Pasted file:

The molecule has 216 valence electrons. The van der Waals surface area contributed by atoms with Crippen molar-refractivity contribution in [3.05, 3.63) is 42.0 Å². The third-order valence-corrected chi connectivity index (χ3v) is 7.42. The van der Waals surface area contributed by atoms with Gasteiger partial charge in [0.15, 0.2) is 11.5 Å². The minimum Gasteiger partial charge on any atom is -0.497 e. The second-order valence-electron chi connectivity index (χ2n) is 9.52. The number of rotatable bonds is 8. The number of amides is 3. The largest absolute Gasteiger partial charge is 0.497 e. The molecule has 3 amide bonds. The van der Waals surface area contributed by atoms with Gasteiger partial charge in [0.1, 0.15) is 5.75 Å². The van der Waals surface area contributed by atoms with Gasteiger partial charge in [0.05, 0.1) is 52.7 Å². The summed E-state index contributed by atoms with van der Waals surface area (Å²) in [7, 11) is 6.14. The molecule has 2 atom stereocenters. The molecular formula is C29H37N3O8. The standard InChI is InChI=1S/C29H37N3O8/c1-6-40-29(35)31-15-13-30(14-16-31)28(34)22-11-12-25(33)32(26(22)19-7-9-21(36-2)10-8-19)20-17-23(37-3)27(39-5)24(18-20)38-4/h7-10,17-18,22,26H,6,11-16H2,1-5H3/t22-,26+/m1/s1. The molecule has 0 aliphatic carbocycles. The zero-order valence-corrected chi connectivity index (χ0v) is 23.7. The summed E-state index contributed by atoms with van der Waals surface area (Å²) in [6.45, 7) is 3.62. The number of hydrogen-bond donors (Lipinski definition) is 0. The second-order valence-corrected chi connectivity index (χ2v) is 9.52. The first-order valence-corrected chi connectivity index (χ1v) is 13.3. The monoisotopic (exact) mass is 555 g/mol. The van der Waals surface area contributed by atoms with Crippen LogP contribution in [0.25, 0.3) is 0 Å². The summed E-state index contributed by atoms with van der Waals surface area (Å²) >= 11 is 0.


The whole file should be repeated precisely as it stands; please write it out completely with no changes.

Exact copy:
The molecule has 216 valence electrons. The van der Waals surface area contributed by atoms with Crippen molar-refractivity contribution in [3.05, 3.63) is 42.0 Å². The third-order valence-corrected chi connectivity index (χ3v) is 7.42. The van der Waals surface area contributed by atoms with Gasteiger partial charge in [0.15, 0.2) is 11.5 Å². The minimum Gasteiger partial charge on any atom is -0.497 e. The second-order valence-electron chi connectivity index (χ2n) is 9.52. The number of rotatable bonds is 8. The number of amides is 3. The largest absolute Gasteiger partial charge is 0.497 e. The molecule has 3 amide bonds. The van der Waals surface area contributed by atoms with Gasteiger partial charge in [0.1, 0.15) is 5.75 Å². The van der Waals surface area contributed by atoms with Gasteiger partial charge in [0.05, 0.1) is 52.7 Å². The summed E-state index contributed by atoms with van der Waals surface area (Å²) in [7, 11) is 6.14. The molecule has 2 atom stereocenters. The molecular formula is C29H37N3O8. The standard InChI is InChI=1S/C29H37N3O8/c1-6-40-29(35)31-15-13-30(14-16-31)28(34)22-11-12-25(33)32(26(22)19-7-9-21(36-2)10-8-19)20-17-23(37-3)27(39-5)24(18-20)38-4/h7-10,17-18,22,26H,6,11-16H2,1-5H3/t22-,26+/m1/s1. The molecule has 0 aliphatic carbocycles. The zero-order valence-corrected chi connectivity index (χ0v) is 23.7. The summed E-state index contributed by atoms with van der Waals surface area (Å²) in [6.45, 7) is 3.62. The number of hydrogen-bond donors (Lipinski definition) is 0. The second-order valence-corrected chi connectivity index (χ2v) is 9.52. The first-order valence-corrected chi connectivity index (χ1v) is 13.3. The monoisotopic (exact) mass is 555 g/mol. The van der Waals surface area contributed by atoms with Crippen LogP contribution in [0.25, 0.3) is 0 Å². The summed E-state index contributed by atoms with van der Waals surface area (Å²) >= 11 is 0.